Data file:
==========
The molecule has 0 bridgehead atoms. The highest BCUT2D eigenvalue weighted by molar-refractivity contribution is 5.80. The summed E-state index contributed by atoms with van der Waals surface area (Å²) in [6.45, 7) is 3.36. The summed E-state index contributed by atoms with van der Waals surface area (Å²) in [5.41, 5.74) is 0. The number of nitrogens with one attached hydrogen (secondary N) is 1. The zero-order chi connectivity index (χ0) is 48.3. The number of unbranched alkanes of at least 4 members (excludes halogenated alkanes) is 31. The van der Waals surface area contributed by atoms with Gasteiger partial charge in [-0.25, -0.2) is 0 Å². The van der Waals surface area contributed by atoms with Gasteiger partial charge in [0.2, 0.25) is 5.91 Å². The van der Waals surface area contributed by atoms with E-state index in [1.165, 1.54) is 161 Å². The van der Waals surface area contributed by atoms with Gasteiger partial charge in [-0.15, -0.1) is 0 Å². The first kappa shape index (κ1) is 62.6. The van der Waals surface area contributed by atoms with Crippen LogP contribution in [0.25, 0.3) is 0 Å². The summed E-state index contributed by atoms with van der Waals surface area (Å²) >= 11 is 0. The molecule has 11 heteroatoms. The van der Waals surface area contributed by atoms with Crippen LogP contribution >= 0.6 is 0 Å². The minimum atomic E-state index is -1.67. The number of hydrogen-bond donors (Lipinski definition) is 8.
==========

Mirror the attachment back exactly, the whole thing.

The molecule has 0 bridgehead atoms. The highest BCUT2D eigenvalue weighted by molar-refractivity contribution is 5.80. The summed E-state index contributed by atoms with van der Waals surface area (Å²) in [6.45, 7) is 3.36. The summed E-state index contributed by atoms with van der Waals surface area (Å²) in [5.41, 5.74) is 0. The number of nitrogens with one attached hydrogen (secondary N) is 1. The zero-order chi connectivity index (χ0) is 48.3. The number of unbranched alkanes of at least 4 members (excludes halogenated alkanes) is 31. The van der Waals surface area contributed by atoms with Gasteiger partial charge in [-0.25, -0.2) is 0 Å². The van der Waals surface area contributed by atoms with Gasteiger partial charge in [0.2, 0.25) is 5.91 Å². The van der Waals surface area contributed by atoms with E-state index in [1.165, 1.54) is 161 Å². The van der Waals surface area contributed by atoms with Gasteiger partial charge in [-0.15, -0.1) is 0 Å². The first kappa shape index (κ1) is 62.6. The van der Waals surface area contributed by atoms with Crippen LogP contribution in [0.25, 0.3) is 0 Å². The summed E-state index contributed by atoms with van der Waals surface area (Å²) >= 11 is 0. The molecule has 11 heteroatoms. The van der Waals surface area contributed by atoms with Crippen LogP contribution >= 0.6 is 0 Å². The minimum atomic E-state index is -1.67. The number of hydrogen-bond donors (Lipinski definition) is 8.